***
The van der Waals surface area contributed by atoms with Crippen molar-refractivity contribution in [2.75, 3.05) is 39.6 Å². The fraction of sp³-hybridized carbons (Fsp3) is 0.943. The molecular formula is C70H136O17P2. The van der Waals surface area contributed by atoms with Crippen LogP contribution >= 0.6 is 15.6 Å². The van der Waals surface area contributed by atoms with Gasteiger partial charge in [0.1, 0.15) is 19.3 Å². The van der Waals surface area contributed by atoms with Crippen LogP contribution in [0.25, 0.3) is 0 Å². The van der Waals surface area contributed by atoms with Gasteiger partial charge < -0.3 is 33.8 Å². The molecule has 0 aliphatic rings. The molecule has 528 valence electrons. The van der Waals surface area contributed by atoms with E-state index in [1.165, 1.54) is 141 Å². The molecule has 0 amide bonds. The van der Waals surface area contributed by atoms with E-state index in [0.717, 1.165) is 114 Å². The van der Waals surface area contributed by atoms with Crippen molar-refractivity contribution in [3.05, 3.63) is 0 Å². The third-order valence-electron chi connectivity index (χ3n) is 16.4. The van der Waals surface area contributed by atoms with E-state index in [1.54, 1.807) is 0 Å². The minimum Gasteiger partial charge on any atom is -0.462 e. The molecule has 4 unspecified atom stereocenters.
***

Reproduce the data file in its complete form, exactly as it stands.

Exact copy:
The van der Waals surface area contributed by atoms with Crippen molar-refractivity contribution in [2.75, 3.05) is 39.6 Å². The fraction of sp³-hybridized carbons (Fsp3) is 0.943. The molecular formula is C70H136O17P2. The van der Waals surface area contributed by atoms with Crippen LogP contribution >= 0.6 is 15.6 Å². The van der Waals surface area contributed by atoms with Gasteiger partial charge in [0.1, 0.15) is 19.3 Å². The van der Waals surface area contributed by atoms with Crippen LogP contribution in [0.25, 0.3) is 0 Å². The van der Waals surface area contributed by atoms with Gasteiger partial charge < -0.3 is 33.8 Å². The molecule has 0 aliphatic rings. The molecule has 528 valence electrons. The van der Waals surface area contributed by atoms with E-state index in [1.165, 1.54) is 141 Å². The molecule has 0 amide bonds. The van der Waals surface area contributed by atoms with E-state index in [0.717, 1.165) is 114 Å². The van der Waals surface area contributed by atoms with Crippen molar-refractivity contribution in [3.05, 3.63) is 0 Å². The third-order valence-electron chi connectivity index (χ3n) is 16.4. The van der Waals surface area contributed by atoms with E-state index in [1.54, 1.807) is 0 Å². The minimum Gasteiger partial charge on any atom is -0.462 e. The molecule has 4 unspecified atom stereocenters.